As St Thomas' is now in vacancy, please pray particularly for the Wardens, Mary & Ian, and for all as we pray for the church in central Newcastle. 

Renting our building? 

If you would like to rent all or part of St Thomas' church, please do e-mail the Wardens to enquire. The "Herman Schier vestry" is ideal for small groups to rent. We normally charge commercial groups £80 for half a day, which includes tea & coffee, and gives you a unique space in the centre of Newcastle, next to Haymarket Metro. Sorry - no parking except for disabled. 

If £80 is beyond your budget please do enquire: our aim is to rent out the space to groups who can afford it, so that we can allow community groups to use it at cost price. You will be supporting one of the most iconic buildings in Newcastle. 


New keyboard for St Thomas'

Yes, we've been given a new keyboard. Thank you to Thomas for acquiring it for us. It looks good, it sounds good - now let's use it.


Master's Blog?

Catherine wrote:

‘God is gay,’ said the graffiti that had appeared on the wall outside of the Church .

My first thought was, ‘how do you remove graffiti from a listed building?”

My second was, ‘I wonder who wrote that?’

A few days later, it had been removed.

Then on Maundy Thursday, two homeless people were in church. They were engaged in the Prayer Corner, busy writing prayers. We left them to it, as we always would. But one of them took out a beer can, and took a swig; at which point I went over to them, and explained that while they are always welcome in church, and in the Prayer Corner, and anyone is welcome to pray; please no drinking in church. He immediately put the can away, apologised, and carried on writing. They stayed in church a while longer.

Later, I was talking about the graffiti I had found and one of the homeless men said “That was Barry [not his real name]. He’s gay. I’m not, I’m straight; but his partner has just left him, and he was upset and angry. So he wrote that on several churches in Newcastle.”

When I told him it had now been removed, he said, “Yes. I cleaned it off.” He and I shook hands, as I thanked him. His hands weren’t the cleanest, but so what? They’d been used to clean the walls of the church.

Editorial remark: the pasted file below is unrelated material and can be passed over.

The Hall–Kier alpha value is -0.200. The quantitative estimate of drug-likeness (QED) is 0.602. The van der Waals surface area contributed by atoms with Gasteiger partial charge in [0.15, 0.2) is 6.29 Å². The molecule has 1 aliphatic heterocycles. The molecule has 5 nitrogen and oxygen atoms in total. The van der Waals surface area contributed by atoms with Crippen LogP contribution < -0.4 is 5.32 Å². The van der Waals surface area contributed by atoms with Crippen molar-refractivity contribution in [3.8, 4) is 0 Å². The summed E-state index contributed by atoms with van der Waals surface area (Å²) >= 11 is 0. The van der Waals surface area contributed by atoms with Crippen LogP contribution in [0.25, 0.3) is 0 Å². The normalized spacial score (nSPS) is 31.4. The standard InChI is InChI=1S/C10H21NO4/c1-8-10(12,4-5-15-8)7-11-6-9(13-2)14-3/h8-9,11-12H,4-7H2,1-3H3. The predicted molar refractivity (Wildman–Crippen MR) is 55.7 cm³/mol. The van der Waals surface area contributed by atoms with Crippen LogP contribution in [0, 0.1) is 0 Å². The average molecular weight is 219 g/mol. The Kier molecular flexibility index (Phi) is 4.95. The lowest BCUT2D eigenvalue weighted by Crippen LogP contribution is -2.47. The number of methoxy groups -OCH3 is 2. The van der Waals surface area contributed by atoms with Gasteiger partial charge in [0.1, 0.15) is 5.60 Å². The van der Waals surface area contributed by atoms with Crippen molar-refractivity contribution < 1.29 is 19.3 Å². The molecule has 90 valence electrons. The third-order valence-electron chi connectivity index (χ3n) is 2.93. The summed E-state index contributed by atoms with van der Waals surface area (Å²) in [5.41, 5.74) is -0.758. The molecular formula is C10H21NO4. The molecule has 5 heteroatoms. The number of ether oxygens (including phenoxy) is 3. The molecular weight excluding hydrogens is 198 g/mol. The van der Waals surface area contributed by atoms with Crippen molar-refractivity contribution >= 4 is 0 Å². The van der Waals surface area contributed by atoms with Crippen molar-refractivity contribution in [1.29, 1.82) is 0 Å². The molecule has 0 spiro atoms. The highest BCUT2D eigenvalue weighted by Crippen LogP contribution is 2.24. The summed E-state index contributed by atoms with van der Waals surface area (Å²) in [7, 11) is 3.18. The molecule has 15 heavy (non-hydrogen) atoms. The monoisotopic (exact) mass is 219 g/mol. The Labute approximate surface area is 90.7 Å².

A few minutes later, ‘Barry’ came back into church, and said, “This church has been very good to me,” before putting all his change, presumably all that people had given him while begging, into our donation box.

Life is hard if you’re on the streets, but I’m glad we were there to be the recipient of his anger and upset.

The church is there for all people, and this story is testament to that.


That's it for today - more soon. 




A heart-warming tale.. 

which appeared in "The Link" in June 2015. When someone else reads this, they will add the photos too, but that is beyond the capabilities of Catherine... 

It's not just the hearts of the worshippers at St Thomas' Church, Haymarket, that are strangely warmed, but their hands and feet too, thanks to the City Centre's first Biomass heating system. 

Last February, the boiler at St Thomas’ church was condemned. It was switched off, disconnected, dead. We commissioned a survey to look at different ways of heating the church. This looked at conventional methods, and some wacky ones (including eg harvesting heat from the metro, which passes underneath the church). The results were clear-cut: first choice biomass, second choice gas (which is cheaper to buy and install). We studied the report, and took a vote: a clear majority went for biomass.

Biomass burns wood, in the form of wood pellets. It is thus a renewable fuel, unlike the fossil fuels that so many boilers depend on. Here at St Thomas’ we raised the money ourselves to pay for the boiler, so that we could take full advantage of the government’s Renewable Heating Incentive. We are not the first church in the diocese to do this: St Alban’s at Earsdon and St Cuthbert’s at Allendale have beaten us to it; but we are the first building in Central Newcastle.

At the church-warming party, Newcastle University Wind Band played their hearts out. They had put up with a very cold church when they played for the Carol Service in December 2014, and students and others were fascinated by their tour of the boiler house.We see this installation as part of our mission to save the planet, and further God's kingdom. As Dr David Golding said, the evidence for climate change is now overwhelming, and churches must do their bit. 

We would like to encourage other churches to explore this. All are welcome to see round. The government’s Renewable Heating Incentive is not as generous as it was, but is still very worthwhile – and it ensures the church in this diocese is doing its bit towards saving the planet.